Hy Minsky

 
October 26, 1996
H.P. Minsky, 77, Economist Who Decoded Lending Trends
By LOUIS UCHITELLE
Hyman P. Minsky, an economist and professor who explained, in path-breaking research, how lending patterns and mood swings can push an economy into speculative booms or steep declines, died Thursday at Northern Dutchess Hospital in Rhinebeck, N.Y. He was 77 and lived in Rhinebeck.

He died of pancreatic cancer, his family said.

For the last six years, Minsky was Distinguished Scholar at the Jerome Levy Economics Institute of Bard College, an independent institute on the campus, where he had continued his research on debt and the economy.

One of his final papers argued that big industrial economies like that of the United States need $2 trillion or $3 trillion in national debt so cautious lenders who want guarantees of repayment can achieve this by buying the government's very safe Treasury bills and bonds. Without such opportunity, he said, the Social Security Administration would lack a safe place to invest the payroll taxes of working Americans until they are paid out in pensions.

Minsky was sometimes described as a radical Keynesian whose research nevertheless endeared him to Wall Street.

"He offered very good insights in the '60s and '70s when linkages between the financial markets and the economy were not as well understood as they are now," said Henry Kaufman, a Wall Street money manager and economist. "He showed us that financial markets could move frequently to excess. And he underscored the importance of the Federal Reserve as a lender of last resort."

Minsky's best-known work came in the late 1960s and early 1970s while he was a professor at the University of California at Berkeley and then Washington University in St. Louis.

British economist John Maynard Keynes had written about unstable financial markets, but Minsky was the first to explain how this instability developed and interacted with the economy. In doing so he incorporated some of the findings of Irving Fisher and other earlier economists.

Basically, Minsky found that in prosperous times, when corporate cash flow rises beyond what is needed to pay off debt, a speculative euphoria develops and soon lending gets beyond what the borrowers can pay off from their incoming revenues. That produces a crisis. There is a pull-back in lending, even to companies that can afford the loans, and the economy contracts.

"A fundamental characteristic of our economy," Minsky wrote in 1974, "is that the financial system swings between robustness and fragility and these swings are an integral part of the process that generates business cycles."

Disagreeing with many mainstream economists, he argued that these swings, and the booms and busts that can accompany them, are inevitable in a free market economy, unless government steps in to control them, through regulation, central bank action and other tools that in fact came into existence in response to the Depression. He opposed the deregulation that characterized the 1980s.

It was at Berkeley that seminars attended by Bank of America executives helped him to develop his theories about lending and economic activity, views he laid out in two books: "John Maynard Keynes" (Columbia University Press, 1975) and "Stabilizing an Unstable Economy" (Yale University Press, 1986).

Hyman Philip Minsky, who was born in Chicago, graduated from George Washington High School in New York. He received a bachelor's degree in mathematics at the University of Chicago in 1941, but influenced by Henry Simons, a revered economist, he shifted fields and received a doctorate in economics at Harvard in 1954, specializing in finance.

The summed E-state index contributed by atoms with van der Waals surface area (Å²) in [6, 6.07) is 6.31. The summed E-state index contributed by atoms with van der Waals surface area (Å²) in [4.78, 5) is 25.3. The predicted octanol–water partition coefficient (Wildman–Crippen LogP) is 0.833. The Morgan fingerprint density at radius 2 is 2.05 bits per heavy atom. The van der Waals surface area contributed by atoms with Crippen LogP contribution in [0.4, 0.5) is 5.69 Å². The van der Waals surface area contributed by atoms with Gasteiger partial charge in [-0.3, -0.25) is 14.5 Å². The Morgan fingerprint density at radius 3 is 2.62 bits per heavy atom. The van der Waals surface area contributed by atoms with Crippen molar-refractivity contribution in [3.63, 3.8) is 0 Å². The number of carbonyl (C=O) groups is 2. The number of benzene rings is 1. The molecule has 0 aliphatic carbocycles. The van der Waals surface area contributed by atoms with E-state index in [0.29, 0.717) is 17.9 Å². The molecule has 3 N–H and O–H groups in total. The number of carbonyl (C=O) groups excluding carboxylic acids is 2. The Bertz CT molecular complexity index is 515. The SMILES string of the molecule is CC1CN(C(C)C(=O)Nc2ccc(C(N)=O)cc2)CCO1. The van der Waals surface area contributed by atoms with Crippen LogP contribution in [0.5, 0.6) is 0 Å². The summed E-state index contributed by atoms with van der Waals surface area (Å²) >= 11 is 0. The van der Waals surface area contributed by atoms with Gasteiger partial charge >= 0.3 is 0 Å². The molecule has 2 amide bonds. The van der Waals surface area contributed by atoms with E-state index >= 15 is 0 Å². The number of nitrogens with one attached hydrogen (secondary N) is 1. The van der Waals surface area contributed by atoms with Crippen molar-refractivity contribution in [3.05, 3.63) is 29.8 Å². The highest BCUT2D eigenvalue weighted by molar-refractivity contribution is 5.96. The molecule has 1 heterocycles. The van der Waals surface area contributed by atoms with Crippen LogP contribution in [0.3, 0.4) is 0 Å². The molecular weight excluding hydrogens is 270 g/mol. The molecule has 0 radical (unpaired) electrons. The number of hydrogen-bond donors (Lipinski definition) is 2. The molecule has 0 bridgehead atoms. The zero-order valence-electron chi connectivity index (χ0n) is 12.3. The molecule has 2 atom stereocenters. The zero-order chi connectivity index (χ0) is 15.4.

Minsky is survived by his wife, Esther, a son, Alan, and a daughter, Diana, all of Rhinebeck.

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Copyright 1996 The New York Times Company
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LEVY INSTITUTE STATEMENT: Hyman P. Minsky, distinguished scholar at the Levy Institute and professor emeritus of economics at Washington University in St. Louis, died on October 24. He was 77.

Dr. Minsky's pathbreaking work on the recurring instability of the financial system in a capitalist economy served as the genesis of the Wall Street paradigm. He joined the Levy Institute in 1990 as a distinguished scholar and was a member of its Board of Advisors. His work was the impetus and the guide for the Institute's research project on reconstituting the financial structure.

Dr. Minsky was the author of four books, including John Maynard Keynes (1975), a classic study of the economist and his contributions, and Stabilizing an Unstable Economy (1986), and more than a hundred professional articles. Among his many awards and distinctions was the prestigious Veblen-Commons Award, which was bestowed on him in 1996. This award is given by the Association for Evolutionary Economics to recognize the contributions of an outstanding scholar in the field of evolutionary institutional economics and to acknowledge exemplary standards of scholarship, teaching excellence, public service, and cogent research.

Born on September 23, 1919, in Chicago, Dr. Minsky received a bachelor of science degree from the University of Chicago. He went on to earn a master's degree in public administration and a doctorate from Harvard University, where he studied under Joseph Schumpeter and Wassily Leontief. He was in the U.S. Army from 1943 to 1946, during which time he served overseas in Europe. From 1965 to 1990 he taught at Washington University in St. Louis. While in St. Louis he had a long association with and served on the Board of Directors of Mark Twain Bancshares. In addition to his positions at Washington University and the Levy Institute, he taught at the Carnegie Institute of Technology, Harvard University, Brown University, the University of California at Berkeley, and Centro di Studi Economici Avanzati in Trieste, Italy.